Even "where the facts on which a claim of misconduct is based are in dispute we will not interfere with the trial court's determination of the matter if supported by substantial evidence. Such determination has about the same force as a jury verdict. (citations)" Hackaday v. Brackelsburg, 248 Iowa 1346, 1352, 85 N.W.2d 514, 517-518; Hutchinson v. Fort Des Moines Com. Servs., 252 Iowa 536, 543, 107 N.W.2d 567, 571.

See also on this phase of the appeal In re Estate of Springer, 252 Iowa 1220, 1234-1236, 110 N.W.2d 380, 389-390; Hicks v. Goodman, 248 Iowa 1184, 1195-1196, 85 N.W.2d 6, 12-13; Mongar v. Barnard, 248 Iowa 899, 908-909, 82 N.W.2d 765, 772; Krieg v. Grant, 248 Iowa 396, 405, 80 N.W.2d 724, 729.

II. Defendant's second assigned error in which the majority also finds "some merit" is the overruling of his motion for new trial based upon claimed misconduct of the (Shelby) county attorney during cross-examination of defendant in alleged persistent efforts to poison, inflame and prejudice the jury by questions and statements of inadmissible matters not supported by the record.

Defendant's direct testimony differs from the state's largely in that he contended he went to Musich's home for the announced purpose of talking to him about crossing the picket line the U.P.W.A. had set up at the packing plant in Harlan where Musich was a maintenance man, when there is substantial evidence defendant's real purpose was to administer a beating to Musich because he continued to work during the strike; defendant said he asked for and was granted permission to enter the home while Mr. and Mrs. Musich denied consent was given; defendant testified he knocked Musich down with his fist rather than with a blackjack which he said he "did not own" while there is persuasive evidence for the state that defendant used a blackjack.

Incidentally, under Iowa law, chapter 736A Code 1966, entitled "Labor Union Membership", Musich had the right to work at the plant, and that of course required crossing the picket line, without joining the union.

On cross-examination defendant testified he left for Harlan on the day of the alleged crime from Perry (about 80 miles distant) where he was president of the U.P.W.A. local and that he knew one Karen Pollock at Adel (about 20 miles from Perry). He was then asked if he did not tell her that day he was going to Harlan to hit somebody over the head. Defendant's objection that the question was highly improper cross-examination and not supported by the record was overruled and he answered "No." He was then asked if he saw Karen Pollock that day. Over defendant's objection of irrelevant and immaterial he said he talked to her at her home between noon and 2:00 p.m. The next question was whether he then had a blackjack in his possession. There was no objection to this question until after defendant gave a negative answer, no excuse was offered for the delay in making the objection, and no motion to strike it until the end of the cross-examination as explained infra. See Jackson v. Chicago, M., St. P. & P.R. Co., 238 Iowa 1253, 1262-1263, 30 N.W.2d 97, 102-103 and citations; Oakes v. Peter Pan Bakers, Inc., 258 Iowa 447, 451, 138 N.W.2d 93, 96, 10 A.L.R.3d 247; State v. Smith, 248 Iowa 603, 610, 81 N.W.2d 657, 661.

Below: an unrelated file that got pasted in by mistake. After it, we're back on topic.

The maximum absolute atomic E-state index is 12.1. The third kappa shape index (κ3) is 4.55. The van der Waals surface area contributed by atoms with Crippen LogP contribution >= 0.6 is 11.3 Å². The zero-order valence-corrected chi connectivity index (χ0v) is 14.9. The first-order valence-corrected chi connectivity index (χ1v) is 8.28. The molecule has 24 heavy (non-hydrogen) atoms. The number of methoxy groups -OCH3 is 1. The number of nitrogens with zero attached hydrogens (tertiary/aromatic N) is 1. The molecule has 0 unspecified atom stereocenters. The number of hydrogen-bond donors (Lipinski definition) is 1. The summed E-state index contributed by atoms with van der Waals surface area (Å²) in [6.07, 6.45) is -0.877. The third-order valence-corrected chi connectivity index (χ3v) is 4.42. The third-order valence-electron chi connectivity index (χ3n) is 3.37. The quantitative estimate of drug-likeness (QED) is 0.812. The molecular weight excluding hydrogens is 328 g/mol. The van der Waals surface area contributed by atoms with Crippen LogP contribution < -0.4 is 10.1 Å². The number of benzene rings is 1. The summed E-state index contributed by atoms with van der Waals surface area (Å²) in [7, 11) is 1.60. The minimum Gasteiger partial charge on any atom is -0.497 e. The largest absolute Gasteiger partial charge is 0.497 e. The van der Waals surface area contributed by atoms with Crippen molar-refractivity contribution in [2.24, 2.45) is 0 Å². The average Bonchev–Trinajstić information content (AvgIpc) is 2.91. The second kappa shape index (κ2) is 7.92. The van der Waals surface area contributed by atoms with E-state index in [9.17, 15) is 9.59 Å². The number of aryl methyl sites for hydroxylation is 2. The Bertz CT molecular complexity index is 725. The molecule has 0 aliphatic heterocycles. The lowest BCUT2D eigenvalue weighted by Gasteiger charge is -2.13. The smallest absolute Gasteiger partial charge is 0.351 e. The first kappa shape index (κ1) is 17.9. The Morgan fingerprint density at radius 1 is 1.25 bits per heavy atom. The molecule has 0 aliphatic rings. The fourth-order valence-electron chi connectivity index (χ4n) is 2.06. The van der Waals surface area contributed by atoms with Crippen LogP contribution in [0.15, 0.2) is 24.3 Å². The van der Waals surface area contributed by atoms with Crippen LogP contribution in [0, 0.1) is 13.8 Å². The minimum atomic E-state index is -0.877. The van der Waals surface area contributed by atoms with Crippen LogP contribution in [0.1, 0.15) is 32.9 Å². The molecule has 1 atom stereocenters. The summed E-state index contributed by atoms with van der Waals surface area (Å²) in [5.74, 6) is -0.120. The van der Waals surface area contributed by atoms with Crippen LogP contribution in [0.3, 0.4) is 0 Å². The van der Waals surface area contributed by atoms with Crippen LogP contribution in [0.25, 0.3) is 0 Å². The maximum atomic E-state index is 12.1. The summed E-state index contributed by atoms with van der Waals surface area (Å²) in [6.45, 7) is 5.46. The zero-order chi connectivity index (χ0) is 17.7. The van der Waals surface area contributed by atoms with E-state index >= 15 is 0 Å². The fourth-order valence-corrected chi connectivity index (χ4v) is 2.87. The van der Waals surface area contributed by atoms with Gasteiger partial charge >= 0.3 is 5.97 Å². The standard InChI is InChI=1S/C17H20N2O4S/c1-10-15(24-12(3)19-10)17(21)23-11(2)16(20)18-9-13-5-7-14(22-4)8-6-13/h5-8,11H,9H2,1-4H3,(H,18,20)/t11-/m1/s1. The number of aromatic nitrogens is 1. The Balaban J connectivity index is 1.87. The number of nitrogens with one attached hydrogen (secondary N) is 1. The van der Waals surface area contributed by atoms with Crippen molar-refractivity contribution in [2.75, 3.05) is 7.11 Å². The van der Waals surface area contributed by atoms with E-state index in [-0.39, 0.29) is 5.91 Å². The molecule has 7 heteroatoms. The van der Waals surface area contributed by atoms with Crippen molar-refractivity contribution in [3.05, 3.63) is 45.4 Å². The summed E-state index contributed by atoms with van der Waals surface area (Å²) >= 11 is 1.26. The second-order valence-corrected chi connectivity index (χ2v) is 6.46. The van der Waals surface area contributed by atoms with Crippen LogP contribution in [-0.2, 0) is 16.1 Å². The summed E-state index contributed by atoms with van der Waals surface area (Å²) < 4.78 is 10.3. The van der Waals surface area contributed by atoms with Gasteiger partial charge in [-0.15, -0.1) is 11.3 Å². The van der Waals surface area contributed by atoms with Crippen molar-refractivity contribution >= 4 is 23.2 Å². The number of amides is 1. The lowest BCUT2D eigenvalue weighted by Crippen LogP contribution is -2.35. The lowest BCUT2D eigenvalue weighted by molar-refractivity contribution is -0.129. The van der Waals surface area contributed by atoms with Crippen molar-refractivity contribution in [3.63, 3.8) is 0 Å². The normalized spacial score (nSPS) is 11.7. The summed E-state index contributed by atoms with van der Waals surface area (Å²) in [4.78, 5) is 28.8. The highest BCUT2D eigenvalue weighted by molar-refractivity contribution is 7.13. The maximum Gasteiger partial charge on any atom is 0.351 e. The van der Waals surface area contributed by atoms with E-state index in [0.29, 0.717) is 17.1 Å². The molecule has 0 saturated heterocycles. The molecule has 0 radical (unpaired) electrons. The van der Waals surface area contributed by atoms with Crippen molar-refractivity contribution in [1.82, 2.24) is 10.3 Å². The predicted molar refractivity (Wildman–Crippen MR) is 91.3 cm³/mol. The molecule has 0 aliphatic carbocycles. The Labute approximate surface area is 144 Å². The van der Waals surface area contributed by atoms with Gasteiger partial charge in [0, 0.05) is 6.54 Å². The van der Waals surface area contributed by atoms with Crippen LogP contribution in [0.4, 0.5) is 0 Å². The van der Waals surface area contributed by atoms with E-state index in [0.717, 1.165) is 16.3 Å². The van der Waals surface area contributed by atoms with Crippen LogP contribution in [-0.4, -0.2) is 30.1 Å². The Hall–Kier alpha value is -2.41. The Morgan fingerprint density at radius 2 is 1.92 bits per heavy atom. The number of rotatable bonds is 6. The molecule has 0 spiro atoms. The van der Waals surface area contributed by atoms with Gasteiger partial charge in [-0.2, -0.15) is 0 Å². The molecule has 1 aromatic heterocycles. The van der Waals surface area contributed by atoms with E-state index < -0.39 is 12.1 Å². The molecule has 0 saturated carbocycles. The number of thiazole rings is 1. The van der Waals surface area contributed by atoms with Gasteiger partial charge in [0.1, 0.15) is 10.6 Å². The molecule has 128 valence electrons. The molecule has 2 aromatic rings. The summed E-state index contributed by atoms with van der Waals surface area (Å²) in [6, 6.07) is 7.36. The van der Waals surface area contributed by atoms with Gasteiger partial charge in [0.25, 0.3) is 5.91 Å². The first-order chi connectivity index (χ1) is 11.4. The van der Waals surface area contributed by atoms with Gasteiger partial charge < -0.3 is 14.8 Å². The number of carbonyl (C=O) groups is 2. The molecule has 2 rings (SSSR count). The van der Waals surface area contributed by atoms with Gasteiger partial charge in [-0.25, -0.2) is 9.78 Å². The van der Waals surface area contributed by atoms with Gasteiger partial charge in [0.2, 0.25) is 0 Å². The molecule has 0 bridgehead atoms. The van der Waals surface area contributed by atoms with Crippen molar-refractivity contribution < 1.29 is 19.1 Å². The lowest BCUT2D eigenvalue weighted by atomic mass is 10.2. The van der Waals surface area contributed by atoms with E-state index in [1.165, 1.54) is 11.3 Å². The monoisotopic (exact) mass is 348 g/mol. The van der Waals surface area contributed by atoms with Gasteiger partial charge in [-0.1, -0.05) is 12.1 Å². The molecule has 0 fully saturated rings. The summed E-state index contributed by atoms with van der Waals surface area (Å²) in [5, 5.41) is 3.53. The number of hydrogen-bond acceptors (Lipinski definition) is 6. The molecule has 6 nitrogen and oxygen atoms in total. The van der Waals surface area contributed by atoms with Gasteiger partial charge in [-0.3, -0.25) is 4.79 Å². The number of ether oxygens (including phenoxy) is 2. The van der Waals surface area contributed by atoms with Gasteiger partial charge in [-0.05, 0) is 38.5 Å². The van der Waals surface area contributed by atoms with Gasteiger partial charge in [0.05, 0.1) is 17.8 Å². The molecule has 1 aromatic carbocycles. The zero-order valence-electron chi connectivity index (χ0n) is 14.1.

Asked whether he had any discussion with Karen Pollock about a blackjack, defendant answered no blackjack was talked about, involved or had. The court sustained defendant's objection to the next question as to when he had last seen Karen Pollock.This question was not answered nor repeated. *42 Defendant was then asked if he knew "where Karen Pollock is today." Defendant's objection as irrelevant and immaterial, without bearing upon the issues, was not ruled upon but this question too was never answered. Thereupon at the prosecutor's request, the trial court, his reporter, defendant and the attorneys went into the judge's chambers. The discussion, part of which the majority sets out, was there had in the jury's absence although this fact does not clearly appear from the opinion.

The last two unanswered questions to defendant furnish the sole possible basis in the record for the majority's assertion "By a series of questions the State attempted to show that Karen Pollock was unavailable as a witness and that defendant was somehow responsible for her absence."